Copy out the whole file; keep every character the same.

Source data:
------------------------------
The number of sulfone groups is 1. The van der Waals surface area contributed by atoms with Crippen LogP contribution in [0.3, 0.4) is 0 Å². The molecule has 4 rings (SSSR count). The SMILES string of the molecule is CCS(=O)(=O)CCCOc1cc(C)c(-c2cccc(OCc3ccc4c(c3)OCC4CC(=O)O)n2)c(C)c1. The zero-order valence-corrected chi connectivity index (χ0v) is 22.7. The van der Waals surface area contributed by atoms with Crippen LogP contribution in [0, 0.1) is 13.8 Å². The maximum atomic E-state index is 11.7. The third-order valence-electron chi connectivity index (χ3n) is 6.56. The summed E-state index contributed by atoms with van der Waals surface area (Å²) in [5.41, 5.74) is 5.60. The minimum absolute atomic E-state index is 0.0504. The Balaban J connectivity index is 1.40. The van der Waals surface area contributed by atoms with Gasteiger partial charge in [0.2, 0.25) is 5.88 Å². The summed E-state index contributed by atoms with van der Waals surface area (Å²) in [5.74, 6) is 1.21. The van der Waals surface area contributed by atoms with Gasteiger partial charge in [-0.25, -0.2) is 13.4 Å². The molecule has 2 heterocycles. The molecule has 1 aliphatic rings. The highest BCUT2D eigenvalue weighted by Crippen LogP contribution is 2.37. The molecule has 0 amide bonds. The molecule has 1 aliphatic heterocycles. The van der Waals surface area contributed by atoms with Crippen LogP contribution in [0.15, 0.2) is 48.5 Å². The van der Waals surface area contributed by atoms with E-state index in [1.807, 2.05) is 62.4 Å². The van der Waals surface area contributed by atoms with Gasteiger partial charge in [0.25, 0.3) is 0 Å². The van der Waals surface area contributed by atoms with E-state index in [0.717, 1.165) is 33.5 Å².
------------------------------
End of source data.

The number of sulfone groups is 1. The van der Waals surface area contributed by atoms with Crippen LogP contribution in [0.3, 0.4) is 0 Å². The molecule has 4 rings (SSSR count). The SMILES string of the molecule is CCS(=O)(=O)CCCOc1cc(C)c(-c2cccc(OCc3ccc4c(c3)OCC4CC(=O)O)n2)c(C)c1. The zero-order valence-corrected chi connectivity index (χ0v) is 22.7. The van der Waals surface area contributed by atoms with Crippen LogP contribution in [0, 0.1) is 13.8 Å². The maximum atomic E-state index is 11.7. The third-order valence-electron chi connectivity index (χ3n) is 6.56. The summed E-state index contributed by atoms with van der Waals surface area (Å²) in [5.41, 5.74) is 5.60. The minimum absolute atomic E-state index is 0.0504. The Balaban J connectivity index is 1.40. The van der Waals surface area contributed by atoms with Gasteiger partial charge in [0.2, 0.25) is 5.88 Å². The summed E-state index contributed by atoms with van der Waals surface area (Å²) in [5.74, 6) is 1.21. The van der Waals surface area contributed by atoms with Gasteiger partial charge in [-0.25, -0.2) is 13.4 Å². The molecule has 2 heterocycles. The molecule has 1 aliphatic rings. The highest BCUT2D eigenvalue weighted by Crippen LogP contribution is 2.37. The molecule has 0 amide bonds. The molecule has 1 aliphatic heterocycles. The van der Waals surface area contributed by atoms with Crippen LogP contribution in [0.15, 0.2) is 48.5 Å². The van der Waals surface area contributed by atoms with E-state index in [1.807, 2.05) is 62.4 Å². The van der Waals surface area contributed by atoms with Gasteiger partial charge in [0.25, 0.3) is 0 Å². The van der Waals surface area contributed by atoms with E-state index in [0.717, 1.165) is 33.5 Å².